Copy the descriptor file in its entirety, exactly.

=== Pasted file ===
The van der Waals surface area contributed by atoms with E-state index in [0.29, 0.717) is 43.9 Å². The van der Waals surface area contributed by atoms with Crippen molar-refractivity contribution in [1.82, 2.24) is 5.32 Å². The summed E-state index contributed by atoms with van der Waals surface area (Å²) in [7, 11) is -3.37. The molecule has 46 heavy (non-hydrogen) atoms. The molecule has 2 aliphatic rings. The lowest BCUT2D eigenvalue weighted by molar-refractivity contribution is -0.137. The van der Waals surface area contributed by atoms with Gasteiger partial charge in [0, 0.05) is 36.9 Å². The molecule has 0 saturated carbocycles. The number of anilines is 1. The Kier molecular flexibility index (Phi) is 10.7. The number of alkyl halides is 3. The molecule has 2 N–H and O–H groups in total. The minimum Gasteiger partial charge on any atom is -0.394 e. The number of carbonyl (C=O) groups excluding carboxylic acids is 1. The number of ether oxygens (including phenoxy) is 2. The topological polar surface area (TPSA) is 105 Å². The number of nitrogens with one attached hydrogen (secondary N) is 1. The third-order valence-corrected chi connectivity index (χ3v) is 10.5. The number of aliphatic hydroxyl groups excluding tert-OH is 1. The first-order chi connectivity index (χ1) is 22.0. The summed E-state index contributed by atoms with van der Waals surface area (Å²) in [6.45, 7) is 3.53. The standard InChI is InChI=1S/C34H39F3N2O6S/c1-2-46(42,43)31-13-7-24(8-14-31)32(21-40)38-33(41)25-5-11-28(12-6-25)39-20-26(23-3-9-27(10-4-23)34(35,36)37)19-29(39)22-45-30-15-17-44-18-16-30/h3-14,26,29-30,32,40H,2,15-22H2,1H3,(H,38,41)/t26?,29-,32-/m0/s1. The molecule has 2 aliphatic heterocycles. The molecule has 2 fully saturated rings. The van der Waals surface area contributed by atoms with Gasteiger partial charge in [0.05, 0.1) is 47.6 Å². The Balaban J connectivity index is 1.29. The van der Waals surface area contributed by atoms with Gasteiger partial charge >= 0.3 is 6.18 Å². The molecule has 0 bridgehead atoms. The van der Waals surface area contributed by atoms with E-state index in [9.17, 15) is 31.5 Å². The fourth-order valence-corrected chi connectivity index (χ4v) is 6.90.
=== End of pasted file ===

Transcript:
The van der Waals surface area contributed by atoms with E-state index in [0.29, 0.717) is 43.9 Å². The van der Waals surface area contributed by atoms with Crippen molar-refractivity contribution in [1.82, 2.24) is 5.32 Å². The summed E-state index contributed by atoms with van der Waals surface area (Å²) in [7, 11) is -3.37. The molecule has 46 heavy (non-hydrogen) atoms. The molecule has 2 aliphatic rings. The lowest BCUT2D eigenvalue weighted by molar-refractivity contribution is -0.137. The van der Waals surface area contributed by atoms with Gasteiger partial charge in [0, 0.05) is 36.9 Å². The molecule has 0 saturated carbocycles. The number of anilines is 1. The Kier molecular flexibility index (Phi) is 10.7. The number of alkyl halides is 3. The molecule has 2 N–H and O–H groups in total. The minimum Gasteiger partial charge on any atom is -0.394 e. The number of carbonyl (C=O) groups excluding carboxylic acids is 1. The number of ether oxygens (including phenoxy) is 2. The topological polar surface area (TPSA) is 105 Å². The number of nitrogens with one attached hydrogen (secondary N) is 1. The third-order valence-corrected chi connectivity index (χ3v) is 10.5. The number of aliphatic hydroxyl groups excluding tert-OH is 1. The first-order chi connectivity index (χ1) is 22.0. The summed E-state index contributed by atoms with van der Waals surface area (Å²) in [6.45, 7) is 3.53. The standard InChI is InChI=1S/C34H39F3N2O6S/c1-2-46(42,43)31-13-7-24(8-14-31)32(21-40)38-33(41)25-5-11-28(12-6-25)39-20-26(23-3-9-27(10-4-23)34(35,36)37)19-29(39)22-45-30-15-17-44-18-16-30/h3-14,26,29-30,32,40H,2,15-22H2,1H3,(H,38,41)/t26?,29-,32-/m0/s1. The molecule has 2 aliphatic heterocycles. The molecule has 2 fully saturated rings. The van der Waals surface area contributed by atoms with Gasteiger partial charge in [0.05, 0.1) is 47.6 Å². The Balaban J connectivity index is 1.29. The van der Waals surface area contributed by atoms with Gasteiger partial charge >= 0.3 is 6.18 Å². The molecule has 0 bridgehead atoms. The van der Waals surface area contributed by atoms with E-state index in [9.17, 15) is 31.5 Å². The fourth-order valence-corrected chi connectivity index (χ4v) is 6.90.